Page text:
March 2017 Night Skies
Solar Eclipse 2017
We take our nearest star for granted. But come August 21, American skywatchers can revel in a rare spectacular celestial show courtesy of the special alignment of the Earth, the Moon, and the Sun. A swath just 70 miles across and stretching from Oregon to South Carolina will darken as a total solar eclipse sweeps across the United States. Unfortunately, here in Coal Creek Canyon the Sun will be mostly blocked out but we are just a four hour drive from the path of totality.
The last total solar eclipse in the US was February 26, 1979. August’s eclipse will be the first in time in 99 years that the special event is available to so many people from coast to coast. According to scientists, the last solar eclipse with a totality path completely within the US was in 1776. This one is special in many ways.
Special cosmic geometry is behind every total solar eclipse. The Sun is much, much larger than either the Earth and Moon but because the Moon orbits closer to Earth, it is just the right distance away to appear to be the same size as the Sun in the sky. Solar eclipses of some sort occur two to five times per year. The Moon does pass between the Earth and Sun every month marking an event we call a New Moon. But because the Moon’s orbit is inclined to Earth’s at about five degrees, most of the time the Moon’s shadow misses the Earth completely. Every few months, the shadow partially falls on Earth. During these partial solar eclipses, observers on Earth see just a bite of the Sun taken out by the Moon.
The duration of totality can last just seconds at the edge of the total eclipse path to about 2 minutes, 30 seconds near the center line. The greatest duration of the total solar eclipse occurs near the border of Kentucky and Illinois and will last for 2 minutes 40 seconds.
Just in case we somehow get clouded out, we’ll get another chance to view an eclipse in 2024. A total solar eclipse will occur for Mexico, Texas and through the northeastern U.S.
Where to go and what to expect
Among the closest places to drive for the total eclipse are:
- Scottsbluff, Nebraska: 199 miles or about 3 hours
- North Platte, Nebraska 265 miles; 3 hours 49 minutes
- Glendo, Wyoming: 202 miles; about 3 hours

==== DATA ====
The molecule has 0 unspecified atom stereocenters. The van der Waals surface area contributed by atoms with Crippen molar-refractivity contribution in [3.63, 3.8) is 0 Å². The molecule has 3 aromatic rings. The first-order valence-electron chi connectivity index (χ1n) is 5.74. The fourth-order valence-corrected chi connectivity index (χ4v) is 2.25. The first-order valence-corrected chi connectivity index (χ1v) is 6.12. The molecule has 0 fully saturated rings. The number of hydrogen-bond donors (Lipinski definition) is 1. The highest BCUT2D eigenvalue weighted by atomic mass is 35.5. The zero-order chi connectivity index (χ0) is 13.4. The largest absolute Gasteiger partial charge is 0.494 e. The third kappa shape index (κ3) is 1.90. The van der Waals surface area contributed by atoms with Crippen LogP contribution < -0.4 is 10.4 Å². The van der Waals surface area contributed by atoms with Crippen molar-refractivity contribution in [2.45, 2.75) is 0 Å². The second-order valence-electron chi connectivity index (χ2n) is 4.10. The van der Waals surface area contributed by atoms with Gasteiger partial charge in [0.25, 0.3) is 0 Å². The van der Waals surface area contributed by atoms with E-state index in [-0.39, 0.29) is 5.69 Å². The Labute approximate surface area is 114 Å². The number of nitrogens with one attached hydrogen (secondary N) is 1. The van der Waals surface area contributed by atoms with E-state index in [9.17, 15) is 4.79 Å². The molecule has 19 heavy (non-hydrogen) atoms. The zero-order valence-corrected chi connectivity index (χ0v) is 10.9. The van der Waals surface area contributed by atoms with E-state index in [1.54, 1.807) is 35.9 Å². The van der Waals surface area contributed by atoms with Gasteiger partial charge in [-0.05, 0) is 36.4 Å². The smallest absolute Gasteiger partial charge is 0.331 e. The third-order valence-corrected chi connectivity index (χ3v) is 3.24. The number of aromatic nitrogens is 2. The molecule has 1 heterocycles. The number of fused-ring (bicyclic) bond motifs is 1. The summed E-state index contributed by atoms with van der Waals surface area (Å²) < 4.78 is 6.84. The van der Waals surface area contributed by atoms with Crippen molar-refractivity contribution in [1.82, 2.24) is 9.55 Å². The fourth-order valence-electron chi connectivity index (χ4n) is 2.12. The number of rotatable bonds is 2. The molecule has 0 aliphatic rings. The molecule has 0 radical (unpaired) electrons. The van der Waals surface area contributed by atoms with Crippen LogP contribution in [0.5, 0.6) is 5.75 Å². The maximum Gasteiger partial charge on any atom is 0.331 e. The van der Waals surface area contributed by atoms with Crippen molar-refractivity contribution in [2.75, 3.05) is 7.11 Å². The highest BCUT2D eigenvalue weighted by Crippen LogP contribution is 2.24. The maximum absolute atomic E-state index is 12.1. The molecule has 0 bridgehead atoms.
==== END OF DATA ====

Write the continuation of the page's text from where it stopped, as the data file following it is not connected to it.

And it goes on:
- Casper, Wyoming: 278 miles; about 4 hours
A couple things to remember. The path of totality stretches across the country along a 70-mile swath centered on a line in our area that runs through Alliance, Nebraska, Glendo, Wyoming, Casper, Wyoming, Dubois, Wyoming and Jackson, Wyoming. According to many news sources, motels in the path of totality are already completely booked and if you can find a room, the cost will likely be much higher than normal.
IMPORTANT, IMPORTANT, IMPORTANT!
During totality, viewers can safely look with unaided eyes at the Sun to see the gossamer corona and solar prominences along the Sun’s limb. Here in Coal Creek Canyon, observers must always use proper eye protection in the form of solar eclipse glasses or welding lenses. Even during the maximum eclipse here in Colorado, the Sun’s brightness can cause permanent damage to your eyes. One interesting way to view the eclipse is to observe the eclipse indirectly by making a pinhole camera. Or watch the eclipse progress in the shadows cast by leaves. The leaves act as natural pinhole cameras and the effect looks amazing with dozens of little eclipse shadows cast on the ground.
What to expect If you stay here in Coal Creek Canyon
If you cannot travel to see the total eclipse, you’ll still be dazzled by the show here in the canyon. The partial eclipse starts here on August 21 at 10:22 a.m. By 1:46 p.m., the Moon will blot out 92.5 percent of the Sun. The whole eclipse ends by 3:15 p.m.